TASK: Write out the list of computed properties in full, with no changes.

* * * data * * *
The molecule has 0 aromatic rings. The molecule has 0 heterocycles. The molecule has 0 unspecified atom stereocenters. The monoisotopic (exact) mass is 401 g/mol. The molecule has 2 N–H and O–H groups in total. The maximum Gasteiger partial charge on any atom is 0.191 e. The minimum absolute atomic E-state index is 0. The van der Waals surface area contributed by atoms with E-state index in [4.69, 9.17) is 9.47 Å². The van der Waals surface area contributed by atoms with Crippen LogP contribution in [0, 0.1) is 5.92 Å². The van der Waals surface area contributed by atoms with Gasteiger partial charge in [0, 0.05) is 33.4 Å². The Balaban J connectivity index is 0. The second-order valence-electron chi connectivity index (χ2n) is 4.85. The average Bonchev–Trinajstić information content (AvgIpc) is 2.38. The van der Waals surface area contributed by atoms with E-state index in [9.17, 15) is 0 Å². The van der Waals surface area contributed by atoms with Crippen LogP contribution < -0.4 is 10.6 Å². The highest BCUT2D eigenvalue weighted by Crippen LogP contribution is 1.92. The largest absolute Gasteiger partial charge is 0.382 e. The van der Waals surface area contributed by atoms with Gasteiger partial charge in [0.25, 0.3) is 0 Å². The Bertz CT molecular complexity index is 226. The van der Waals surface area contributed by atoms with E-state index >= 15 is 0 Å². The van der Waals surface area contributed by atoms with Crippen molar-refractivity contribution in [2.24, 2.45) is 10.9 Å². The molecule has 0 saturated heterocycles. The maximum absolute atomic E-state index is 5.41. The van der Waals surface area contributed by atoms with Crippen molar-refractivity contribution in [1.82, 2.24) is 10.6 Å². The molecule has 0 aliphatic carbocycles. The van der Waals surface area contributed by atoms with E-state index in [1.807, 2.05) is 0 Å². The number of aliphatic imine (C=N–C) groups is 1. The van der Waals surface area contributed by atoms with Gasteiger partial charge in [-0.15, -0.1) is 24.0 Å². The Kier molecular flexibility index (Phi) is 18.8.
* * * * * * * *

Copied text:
The molecule has 0 aromatic rings. The molecule has 0 heterocycles. The molecule has 0 unspecified atom stereocenters. The monoisotopic (exact) mass is 401 g/mol. The molecule has 2 N–H and O–H groups in total. The maximum Gasteiger partial charge on any atom is 0.191 e. The minimum absolute atomic E-state index is 0. The van der Waals surface area contributed by atoms with E-state index in [4.69, 9.17) is 9.47 Å². The van der Waals surface area contributed by atoms with Crippen LogP contribution in [0, 0.1) is 5.92 Å². The van der Waals surface area contributed by atoms with Gasteiger partial charge in [0, 0.05) is 33.4 Å². The Balaban J connectivity index is 0. The second-order valence-electron chi connectivity index (χ2n) is 4.85. The average Bonchev–Trinajstić information content (AvgIpc) is 2.38. The van der Waals surface area contributed by atoms with E-state index in [9.17, 15) is 0 Å². The van der Waals surface area contributed by atoms with Crippen LogP contribution < -0.4 is 10.6 Å². The highest BCUT2D eigenvalue weighted by Crippen LogP contribution is 1.92. The largest absolute Gasteiger partial charge is 0.382 e. The van der Waals surface area contributed by atoms with Gasteiger partial charge in [0.25, 0.3) is 0 Å². The Bertz CT molecular complexity index is 226. The van der Waals surface area contributed by atoms with E-state index >= 15 is 0 Å². The van der Waals surface area contributed by atoms with Crippen molar-refractivity contribution in [2.24, 2.45) is 10.9 Å². The molecule has 0 saturated heterocycles. The maximum absolute atomic E-state index is 5.41. The van der Waals surface area contributed by atoms with Crippen molar-refractivity contribution in [1.82, 2.24) is 10.6 Å². The molecule has 0 aliphatic carbocycles. The van der Waals surface area contributed by atoms with E-state index in [1.807, 2.05) is 0 Å². The number of aliphatic imine (C=N–C) groups is 1. The van der Waals surface area contributed by atoms with Gasteiger partial charge in [-0.15, -0.1) is 24.0 Å². The Kier molecular flexibility index (Phi) is 18.8.